. . . regularly practised mind-altering hallucinogenic methods using hashish (from which the word 'assassin is derived). According to Marco Polo, the use of such drugs was designed to instil a belief in a 'beautiful garden running with conduits of wine and milk and honey and water, and full of lovely women for the delectation of all its inmates . In other words, Paradise on earth!
Shems, according to Cowan, occasionally practiced the extreme type of asceticism also associated with Francis of Assisi:
. . . living for many days on a jug of water and a loaf of bread. His object on these journeys was to find a sheikh who might lead him to more authentic levels of mystical insight. Always travelling, searching, questioning and examining those who claimed to be sheikhs, his restlessness took him to many parts of the Islamic world. As he said: 'I set out to find a sheikh from my own land, but all my troubles were for nothing. Everyone I met was empty, yet I still felt sure there must be one person, somewhere' . . . .
After a lifetime of searching (he was an old man for this time and place) and rejecting the teachers he met, Cowan describes the 60 year old Shems as having (p. 12):
. . . grown wild, become an unbroken spirit who longed to encounter a spirit as free as his own. He represented a force, an energy, masculine and alive, which somehow had to be channelled into a new form of spirituality. In the company of scholars he became impatient with their penchant for learned dissertation; while in the company of Sufi dervishes he grew tired of their false mysticism and piety. There was nowhere for him to turn. He had travelled the world and met no one capable of matching their wits with his at that high level of genuine metaphysical inquiry to which he aspired.
The meeting between Shems and Rumi, with its tests if the master teacher and scholar, is described by Cowan. They recognize each other the key to their Union with God, and here Cowan makes an allusion to Dante as he acknowledges the God of Love coming into his life (p. 15):
Entering the heart of a friend was for these men the first step towards union with God himself. As Dante was to relate later in La Vita Nuova: 'Behold, a god more powerful than I comes to rule over me. Shems and Rumi knew they had embarked upon a journey of discovery whose object was divine union itself. It appeared that a god more powerful than either of them had at last come home to roost in their souls.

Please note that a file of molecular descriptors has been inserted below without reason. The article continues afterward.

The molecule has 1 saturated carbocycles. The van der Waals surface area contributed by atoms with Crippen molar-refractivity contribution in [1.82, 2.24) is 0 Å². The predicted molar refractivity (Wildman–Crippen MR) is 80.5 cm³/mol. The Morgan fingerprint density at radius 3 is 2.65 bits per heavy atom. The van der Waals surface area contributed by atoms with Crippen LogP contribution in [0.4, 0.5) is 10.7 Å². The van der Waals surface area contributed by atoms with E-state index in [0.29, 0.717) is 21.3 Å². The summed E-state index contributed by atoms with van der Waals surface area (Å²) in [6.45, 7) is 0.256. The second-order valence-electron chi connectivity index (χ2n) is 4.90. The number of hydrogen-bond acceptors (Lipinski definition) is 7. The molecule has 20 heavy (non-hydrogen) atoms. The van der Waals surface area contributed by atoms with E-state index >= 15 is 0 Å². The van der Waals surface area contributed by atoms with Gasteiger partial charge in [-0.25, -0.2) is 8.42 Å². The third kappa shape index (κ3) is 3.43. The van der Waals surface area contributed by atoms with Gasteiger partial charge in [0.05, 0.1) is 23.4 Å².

What occurred between Rumi and Shems in the ensuing months was to bring an entirely new spiritual dimension to lslamic mysticism. The two friends locked themselves away for days at a time in sobhet, or mystical communion. What passed between them during these meetings has never been recorded in detail, hut we do know that Shems spoke to Rumi of the love of God, and also that he introduced Rumi to the sema, a mystical dance that he had likely learnt through his Assassin (a branch of Sufism that used hashish to stimulate the path to ecstasy) affiliations. Each movement of the dance was laden with symbolic meaning: the slow turning of the body was likened to seeing God from all sides, and being enlightened by every aspect of Him; stamping the feet represented the crushing of the dancer s carnal nature underfoot; opening the arms reflected the way of perfection; and finally, prostration symbolised man s humility before God.
Shems took Rumi along the path he knew so well -- that of divine love and ecstasy. In effect, the traveller must put all his trust in him who shows the way, and obediently follow in his footsteps. On such a journey occasions would arise when the lover and the beloved would become indistinguishable. Divine inspiration would be mutual and their love expressed in symbols. This divine love and ecstasy, this absolute devotion to God, inspired Shems and Rumi to a state of rapture as they danced the sema together.
On his page 16, Cowan describes how Shems changed Rumi:
For his part, Rumi was deeply affected by Shems teachings. He had never met a person who so easily dismissed acquired knowledge in his pursuit of union. Shems was a man of passion, who relied on his deep intuition and feeling for reality to guide him on his spiritual journey. This was a new experience for Rumi who had never before encountered such a raw, unbridled approach to spirituality. When Shems threw all Rumi s books into the fountain one day, Rumi knew that to draw them out would be to admit defeat; to admit that his world -- the world of books, well-turned aphorisms, learned dissertation, and the security of written knowledge -- meant more to him than the reality of truth itself.
Shems was asking him to run naked into the well-springs of ha!, of divine love, and hope to drown rather than cling to what he already knew. His friend was demanding that Rumi make the ultimate sacrifice and join him on the adventure of a lifetime.
On his pages 16 and 17 Cowan returns to the theme of becoming a fool for God, meaning his school with its pupils and his family were threatened:
Shems wanted Rumi to become a 'fool for God , a supreme dancer, a spiritual vagabond in the truest sense. No wonder Rumi became intoxicated while in Shems company. As he later wrote: 'I was unripe and I have ripened. The sour expression on my face has gone at last. People say it shouldn t be like this, and neither do I since he [Shems] arrived and changed me. Rumi further acknowledged: 'I was weak, I was an ascetic, yet I stood like a mountain, my legs firm in his presence. But no mountain is so strong that the memory of you [Shems] would not sweep it up like a wisp of straw and carry it away.
Such was the charisma of their encounter that it was bound to affect Rumi s household. In the ensuing weeks he all but abandoned his public life as a teacher, neglected his family, and plunged ever deeper into his relationship with Shems. He poured praise upon Shems who, in turn, acknowledged Rumi as his spiritual master . . . .